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Tech: Strings for guitars, banjos. mandos etc.

Les in Chorlton 11 Mar 16 - 08:39 AM
Dave Hanson 11 Mar 16 - 09:01 AM
Backwoodsman 11 Mar 16 - 09:29 AM
Les in Chorlton 11 Mar 16 - 11:40 AM
Bee-dubya-ell 11 Mar 16 - 11:56 AM
Les in Chorlton 11 Mar 16 - 12:11 PM
Bonzo3legs 11 Mar 16 - 05:50 PM
GUEST,Ray 12 Mar 16 - 03:42 AM
Leadfingers 12 Mar 16 - 04:33 AM
Will Fly 12 Mar 16 - 05:23 AM
Backwoodsman 12 Mar 16 - 06:04 AM
Backwoodsman 12 Mar 16 - 06:06 AM
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Subject: Tech: Strings for guitars, banjos. mandos etc.
From: Les in Chorlton
Date: 11 Mar 16 - 08:39 AM

I know this will have been answered somewhere but we do tend to slide of the original request a bit.

Strings for guitars, banjos. mandos etc. have basically five essential properties:

1. Thickness or gauge
2. Length
3. Loop or end toggle
4. Material - Steel? or Nickel?
5. Winding - Bronze or Nickel.

I know this is not exhaustive or entirely accurate but is the list about right?

Second point - Although sold sometimes in sets of 4, 6 or 8 and so on and in ones or twos they are packaged as guitars, banjos. mandos etc. - can I simply fit a string of choice - by length and gauge etc to any instrument as long as it will go on?


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Subject: RE: Tech: Strings for guitars, banjos. mandos etc.
From: Dave Hanson
Date: 11 Mar 16 - 09:01 AM

round wound or flat [ tape ] wound.
strings now also made from stainless steel.
they can be cryogenically treated [ seems like just a sales gimmick to me ]

it's usually loop or ball

Dave H


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Subject: RE: Tech: Strings for guitars, banjos. mandos etc.
From: Backwoodsman
Date: 11 Mar 16 - 09:29 AM

Guitar and mandolin strings are also available now in Monel (core and wrap).
Possibly the most common winding material nowadays for acoustic instruments is Phosphor-Bronze, with bronze second.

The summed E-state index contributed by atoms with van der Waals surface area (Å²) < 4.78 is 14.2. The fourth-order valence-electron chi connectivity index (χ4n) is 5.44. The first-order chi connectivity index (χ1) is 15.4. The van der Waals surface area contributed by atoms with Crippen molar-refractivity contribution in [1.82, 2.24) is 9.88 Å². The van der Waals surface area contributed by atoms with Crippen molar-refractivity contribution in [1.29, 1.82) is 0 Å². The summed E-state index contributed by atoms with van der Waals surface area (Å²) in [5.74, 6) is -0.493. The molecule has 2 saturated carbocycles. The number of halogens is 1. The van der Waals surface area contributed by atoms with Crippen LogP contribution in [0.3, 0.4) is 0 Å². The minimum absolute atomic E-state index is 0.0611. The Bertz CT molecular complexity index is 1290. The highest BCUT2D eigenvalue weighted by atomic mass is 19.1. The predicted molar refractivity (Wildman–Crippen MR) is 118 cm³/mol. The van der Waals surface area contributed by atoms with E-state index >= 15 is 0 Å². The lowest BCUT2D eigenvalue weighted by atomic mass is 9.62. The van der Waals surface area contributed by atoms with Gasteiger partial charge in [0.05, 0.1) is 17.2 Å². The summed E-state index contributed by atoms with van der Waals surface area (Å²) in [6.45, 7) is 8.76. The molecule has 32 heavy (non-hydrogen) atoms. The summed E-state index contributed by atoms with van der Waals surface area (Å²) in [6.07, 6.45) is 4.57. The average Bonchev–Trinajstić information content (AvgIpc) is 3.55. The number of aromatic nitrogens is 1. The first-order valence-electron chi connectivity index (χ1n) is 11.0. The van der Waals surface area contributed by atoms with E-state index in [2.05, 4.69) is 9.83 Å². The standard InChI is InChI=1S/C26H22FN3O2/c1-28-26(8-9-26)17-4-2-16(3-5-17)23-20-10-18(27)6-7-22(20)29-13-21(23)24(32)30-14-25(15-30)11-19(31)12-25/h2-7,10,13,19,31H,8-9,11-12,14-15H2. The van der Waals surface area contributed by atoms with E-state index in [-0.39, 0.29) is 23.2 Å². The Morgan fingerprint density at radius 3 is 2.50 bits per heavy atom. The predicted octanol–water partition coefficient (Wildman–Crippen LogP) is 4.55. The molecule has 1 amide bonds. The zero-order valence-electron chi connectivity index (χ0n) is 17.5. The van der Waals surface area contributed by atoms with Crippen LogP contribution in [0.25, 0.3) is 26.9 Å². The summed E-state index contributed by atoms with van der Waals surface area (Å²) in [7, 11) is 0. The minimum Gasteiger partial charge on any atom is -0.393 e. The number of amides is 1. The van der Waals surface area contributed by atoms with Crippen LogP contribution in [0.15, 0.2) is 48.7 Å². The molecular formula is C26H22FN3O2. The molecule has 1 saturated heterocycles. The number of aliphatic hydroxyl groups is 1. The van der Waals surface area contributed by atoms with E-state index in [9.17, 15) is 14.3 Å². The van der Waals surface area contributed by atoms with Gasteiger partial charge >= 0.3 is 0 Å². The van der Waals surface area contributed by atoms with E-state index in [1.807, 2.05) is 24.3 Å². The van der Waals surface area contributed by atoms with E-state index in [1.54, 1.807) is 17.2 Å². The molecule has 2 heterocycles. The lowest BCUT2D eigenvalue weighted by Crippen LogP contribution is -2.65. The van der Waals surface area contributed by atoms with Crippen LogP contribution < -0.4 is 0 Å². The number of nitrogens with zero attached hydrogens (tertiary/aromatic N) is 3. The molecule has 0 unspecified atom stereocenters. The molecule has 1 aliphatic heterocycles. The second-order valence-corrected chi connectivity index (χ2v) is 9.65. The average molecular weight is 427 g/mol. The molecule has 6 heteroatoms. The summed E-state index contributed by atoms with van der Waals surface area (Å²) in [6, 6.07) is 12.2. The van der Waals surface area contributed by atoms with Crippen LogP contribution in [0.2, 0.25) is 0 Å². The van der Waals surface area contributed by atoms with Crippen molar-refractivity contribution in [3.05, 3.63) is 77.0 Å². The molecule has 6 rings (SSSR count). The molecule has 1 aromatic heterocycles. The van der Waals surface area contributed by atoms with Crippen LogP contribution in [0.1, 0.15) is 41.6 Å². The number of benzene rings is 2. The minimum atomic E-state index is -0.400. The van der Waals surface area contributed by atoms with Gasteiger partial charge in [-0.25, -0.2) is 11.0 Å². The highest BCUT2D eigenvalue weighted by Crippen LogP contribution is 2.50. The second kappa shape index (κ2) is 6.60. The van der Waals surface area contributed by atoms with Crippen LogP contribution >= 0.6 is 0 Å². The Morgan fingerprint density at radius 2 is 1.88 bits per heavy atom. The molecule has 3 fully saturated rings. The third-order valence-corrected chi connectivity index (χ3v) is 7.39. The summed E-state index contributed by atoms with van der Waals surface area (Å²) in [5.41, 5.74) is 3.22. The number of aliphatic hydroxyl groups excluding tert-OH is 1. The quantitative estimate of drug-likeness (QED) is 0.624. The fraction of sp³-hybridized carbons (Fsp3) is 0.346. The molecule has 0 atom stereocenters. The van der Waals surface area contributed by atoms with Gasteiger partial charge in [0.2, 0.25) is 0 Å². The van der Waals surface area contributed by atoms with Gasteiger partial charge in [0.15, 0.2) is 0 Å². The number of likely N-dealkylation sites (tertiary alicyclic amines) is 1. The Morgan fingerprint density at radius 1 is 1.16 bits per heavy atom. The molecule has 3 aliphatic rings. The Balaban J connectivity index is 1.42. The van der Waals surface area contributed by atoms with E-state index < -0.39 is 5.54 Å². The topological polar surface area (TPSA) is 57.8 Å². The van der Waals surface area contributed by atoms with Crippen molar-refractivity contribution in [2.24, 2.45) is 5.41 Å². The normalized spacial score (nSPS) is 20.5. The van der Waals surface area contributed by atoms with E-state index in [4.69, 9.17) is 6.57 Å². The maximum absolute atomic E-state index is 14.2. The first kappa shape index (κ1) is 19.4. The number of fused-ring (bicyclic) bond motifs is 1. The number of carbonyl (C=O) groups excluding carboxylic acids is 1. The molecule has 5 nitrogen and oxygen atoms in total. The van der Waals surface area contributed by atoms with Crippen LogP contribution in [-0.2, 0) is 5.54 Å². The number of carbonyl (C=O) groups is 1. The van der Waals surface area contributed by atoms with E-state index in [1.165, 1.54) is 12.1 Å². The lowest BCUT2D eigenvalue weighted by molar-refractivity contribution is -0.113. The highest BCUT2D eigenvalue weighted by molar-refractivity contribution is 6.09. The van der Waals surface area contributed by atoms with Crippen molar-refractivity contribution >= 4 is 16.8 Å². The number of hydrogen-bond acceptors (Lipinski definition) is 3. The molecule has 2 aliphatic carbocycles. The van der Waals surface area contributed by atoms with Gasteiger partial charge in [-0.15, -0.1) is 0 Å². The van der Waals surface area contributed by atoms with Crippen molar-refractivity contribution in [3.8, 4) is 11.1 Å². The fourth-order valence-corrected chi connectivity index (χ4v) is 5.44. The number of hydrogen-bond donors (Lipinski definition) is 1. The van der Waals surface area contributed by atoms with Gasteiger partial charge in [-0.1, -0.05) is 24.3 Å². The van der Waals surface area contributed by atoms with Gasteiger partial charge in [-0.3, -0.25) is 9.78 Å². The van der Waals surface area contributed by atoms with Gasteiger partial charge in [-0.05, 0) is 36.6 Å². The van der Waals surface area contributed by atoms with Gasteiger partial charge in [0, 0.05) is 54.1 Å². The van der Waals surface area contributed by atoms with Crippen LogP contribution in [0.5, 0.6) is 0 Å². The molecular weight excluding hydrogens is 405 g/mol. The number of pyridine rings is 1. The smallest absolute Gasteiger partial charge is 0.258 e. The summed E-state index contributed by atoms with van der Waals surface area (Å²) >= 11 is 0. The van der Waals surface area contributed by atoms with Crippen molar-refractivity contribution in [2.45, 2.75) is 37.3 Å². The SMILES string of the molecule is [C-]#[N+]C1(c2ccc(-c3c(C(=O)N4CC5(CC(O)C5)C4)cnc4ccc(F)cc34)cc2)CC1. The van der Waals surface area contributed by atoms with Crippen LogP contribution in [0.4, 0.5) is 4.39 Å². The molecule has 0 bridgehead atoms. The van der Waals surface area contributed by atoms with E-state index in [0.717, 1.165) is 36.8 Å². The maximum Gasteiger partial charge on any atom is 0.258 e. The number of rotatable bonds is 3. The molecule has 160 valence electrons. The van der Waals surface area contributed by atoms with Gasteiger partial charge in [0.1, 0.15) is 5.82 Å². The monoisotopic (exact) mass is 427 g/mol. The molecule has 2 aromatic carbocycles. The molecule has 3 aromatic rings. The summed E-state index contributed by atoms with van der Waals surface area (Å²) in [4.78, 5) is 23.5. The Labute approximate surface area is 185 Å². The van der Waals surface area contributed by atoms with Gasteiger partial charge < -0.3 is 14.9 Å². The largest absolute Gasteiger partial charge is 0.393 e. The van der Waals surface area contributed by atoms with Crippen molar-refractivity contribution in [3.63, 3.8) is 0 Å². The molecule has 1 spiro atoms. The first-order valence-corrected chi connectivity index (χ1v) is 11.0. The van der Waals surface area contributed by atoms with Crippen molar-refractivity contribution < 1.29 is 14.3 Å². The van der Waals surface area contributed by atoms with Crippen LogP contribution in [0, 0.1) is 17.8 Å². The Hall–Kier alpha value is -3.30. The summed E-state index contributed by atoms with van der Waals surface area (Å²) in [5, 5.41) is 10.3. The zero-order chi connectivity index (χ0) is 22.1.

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Subject: RE: Tech: Strings for guitars, banjos. mandos etc.
From: Les in Chorlton
Date: 11 Mar 16 - 11:40 AM

So providing the length and the gauge are appropriate we can fit anything to anything regardless of the name on the packet?


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Subject: RE: Tech: Strings for guitars, banjos. mandos etc.
From: Bee-dubya-ell
Date: 11 Mar 16 - 11:56 AM

...can I simply fit a string of choice - by length and gauge etc to any instrument as long as it will go on?

Yes. As long as two strings are of the same gauge, same composition, and have the same style end for attachment to the instrument, it makes no difference whether their packaging says "guitar", "banjo" or anything else.

And, in a pinch, ball-end strings can easily be converted to loop-end, and vice-versa, with a pair of pliers and a modicum of manual dexterity.


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Subject: RE: Tech: Strings for guitars, banjos. mandos etc.
From: Les in Chorlton
Date: 11 Mar 16 - 12:11 PM

Thanks Bee-dubya-ell that has crystalised of lot of thinking around what to fit to my octave mandola!


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Subject: RE: Tech: Strings for guitars, banjos. mandos etc.
From: Bonzo3legs
Date: 11 Mar 16 - 05:50 PM